But the very men who harp on justice are the ones who delegate th e trial and execution to functionaries chosen haphazard, ana make a religious duty of submitting to injustice whenever these functionaries are ignorant, corrupt, prejudiced or mistaken in their judgment. The idea that any person might do himself justice, though no doubt existed that the act were justice, is horrifying to the good socialists, because the executioner was not appointed by society. Justice, then, is a prerogative of society, a favor rather than a right, in their view. They become involved in perplexities.

 

The heavens may fall, but not the dignity of the state. They deny justice to save respect for its mechanism. An unjust law is enforced by the same authority which enforces a just law. It is enforced all knowing that it is unjust, and because it is unjust, to the end that it may be repealed. Somebody is made a victim of injustice in order that by forcible wrong, thus done by authority, another branch of authority may be induced to alter a decree and issue another decree (which will be certain to accomplish another wrong to somebody) .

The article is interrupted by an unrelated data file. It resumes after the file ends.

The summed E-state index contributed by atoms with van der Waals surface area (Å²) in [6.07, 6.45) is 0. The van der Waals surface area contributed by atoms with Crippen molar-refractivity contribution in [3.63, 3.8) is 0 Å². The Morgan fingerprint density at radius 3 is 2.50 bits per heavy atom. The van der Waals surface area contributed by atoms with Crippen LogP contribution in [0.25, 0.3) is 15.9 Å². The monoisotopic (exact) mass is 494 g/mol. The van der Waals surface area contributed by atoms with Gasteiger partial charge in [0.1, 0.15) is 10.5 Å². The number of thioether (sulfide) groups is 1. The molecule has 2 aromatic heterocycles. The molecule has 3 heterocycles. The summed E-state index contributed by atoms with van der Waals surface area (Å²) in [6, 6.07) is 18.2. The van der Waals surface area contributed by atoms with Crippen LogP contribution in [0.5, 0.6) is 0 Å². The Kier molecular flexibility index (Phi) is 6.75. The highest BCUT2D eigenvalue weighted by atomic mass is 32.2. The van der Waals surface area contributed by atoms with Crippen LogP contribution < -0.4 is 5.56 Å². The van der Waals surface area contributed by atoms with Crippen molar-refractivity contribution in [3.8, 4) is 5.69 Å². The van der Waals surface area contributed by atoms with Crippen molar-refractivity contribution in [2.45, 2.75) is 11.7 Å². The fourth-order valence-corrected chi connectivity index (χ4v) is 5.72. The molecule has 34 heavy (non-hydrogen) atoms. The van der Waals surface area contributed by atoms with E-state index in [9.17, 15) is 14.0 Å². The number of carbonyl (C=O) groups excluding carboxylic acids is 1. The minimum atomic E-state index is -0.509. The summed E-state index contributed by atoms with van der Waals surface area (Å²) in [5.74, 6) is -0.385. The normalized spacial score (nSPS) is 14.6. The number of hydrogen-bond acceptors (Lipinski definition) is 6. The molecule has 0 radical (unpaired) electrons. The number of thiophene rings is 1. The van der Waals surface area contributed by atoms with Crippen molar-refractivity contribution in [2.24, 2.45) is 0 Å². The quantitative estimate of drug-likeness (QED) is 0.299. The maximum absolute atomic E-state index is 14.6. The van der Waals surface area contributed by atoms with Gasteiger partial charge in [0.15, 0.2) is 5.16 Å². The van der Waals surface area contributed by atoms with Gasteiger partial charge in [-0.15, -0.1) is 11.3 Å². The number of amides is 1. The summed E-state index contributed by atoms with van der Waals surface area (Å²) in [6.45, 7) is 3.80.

Revenge is not justice, but simply the impulse to do hurt for hurt.

 

It lacks measure, balance. It is at most a propensity which makes for the extermination or humb1ing of aggressors.

The Egoist does not worship justice. He recognizes the impossibility of its existing as a donation. The ruler or the society which decrees justice is the shepherd who manages his flock, not for the sake of the flock, but for his interest in it. The Egoist aims at the accommodation of interests according to the capacity of the contracting parties. Egoist with Egoist must recognize, and on reflection will rejoice at the prospect of a rule of not trespassing where-he had better not. From this he can arrive at a position of comfort in having aIlies of great value to him, through their not being afflicted with any superstition. They multiply his power and he adds to theirs .

 

As to justice in the sense of meting out punishment to persons according to their alleged moral delinquencies, the idea gives place to that of protecting ourselves and serving our convenience. We may suppress a dangerous madman and a dangerous sane man as a measure of prevention, not having the old Moralistic horror of responsibility in the case of ourselves dealing with the madman, and not having the Moralistic furor against the sane offender. We need not therefore resort to casuistry in case of slight doubt if we are determined that it is unsafe to risk permitting either to live. Thus Egoists will not let an offender off on technicalities or scruples if they deem it necessary to expel him or kill him, and thus, too, if one has killed another the inquiry will be as to whether or not the slayer merely anticipated an intelligent verdict by a jury.

 

Let us beware of the craze for justice. It is the mask of social tyranny. It demands a delegated authority and a prerogative in this authority. Thus it builds a citadel of injustice ; so that th” man who does himself justice is declared by the law to be guilty of a crime against it, the monopoly of administration of justice.